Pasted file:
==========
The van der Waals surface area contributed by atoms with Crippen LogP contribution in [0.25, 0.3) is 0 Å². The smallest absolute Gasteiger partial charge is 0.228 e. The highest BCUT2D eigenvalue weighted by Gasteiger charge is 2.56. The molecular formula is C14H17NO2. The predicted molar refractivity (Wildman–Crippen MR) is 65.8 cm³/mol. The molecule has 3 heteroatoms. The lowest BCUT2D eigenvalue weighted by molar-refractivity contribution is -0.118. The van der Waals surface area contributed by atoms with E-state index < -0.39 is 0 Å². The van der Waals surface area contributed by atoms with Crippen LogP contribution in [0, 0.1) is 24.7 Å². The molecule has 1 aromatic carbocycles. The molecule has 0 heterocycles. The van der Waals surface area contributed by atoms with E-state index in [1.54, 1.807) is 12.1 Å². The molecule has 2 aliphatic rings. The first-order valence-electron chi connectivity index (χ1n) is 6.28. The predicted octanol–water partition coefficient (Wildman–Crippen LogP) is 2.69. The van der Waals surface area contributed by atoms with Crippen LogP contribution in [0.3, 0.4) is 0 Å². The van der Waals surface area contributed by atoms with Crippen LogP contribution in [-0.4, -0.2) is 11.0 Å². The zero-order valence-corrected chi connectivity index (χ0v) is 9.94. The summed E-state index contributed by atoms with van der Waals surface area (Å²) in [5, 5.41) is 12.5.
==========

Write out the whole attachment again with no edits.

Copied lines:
The van der Waals surface area contributed by atoms with Crippen LogP contribution in [0.25, 0.3) is 0 Å². The smallest absolute Gasteiger partial charge is 0.228 e. The highest BCUT2D eigenvalue weighted by Gasteiger charge is 2.56. The molecular formula is C14H17NO2. The predicted molar refractivity (Wildman–Crippen MR) is 65.8 cm³/mol. The molecule has 3 heteroatoms. The lowest BCUT2D eigenvalue weighted by molar-refractivity contribution is -0.118. The van der Waals surface area contributed by atoms with E-state index < -0.39 is 0 Å². The van der Waals surface area contributed by atoms with Crippen LogP contribution in [0, 0.1) is 24.7 Å². The molecule has 1 aromatic carbocycles. The molecule has 0 heterocycles. The van der Waals surface area contributed by atoms with E-state index in [1.54, 1.807) is 12.1 Å². The molecule has 2 aliphatic rings. The first-order valence-electron chi connectivity index (χ1n) is 6.28. The predicted octanol–water partition coefficient (Wildman–Crippen LogP) is 2.69. The van der Waals surface area contributed by atoms with Crippen LogP contribution in [0.3, 0.4) is 0 Å². The van der Waals surface area contributed by atoms with Crippen LogP contribution in [-0.4, -0.2) is 11.0 Å². The zero-order valence-corrected chi connectivity index (χ0v) is 9.94. The summed E-state index contributed by atoms with van der Waals surface area (Å²) in [5, 5.41) is 12.5.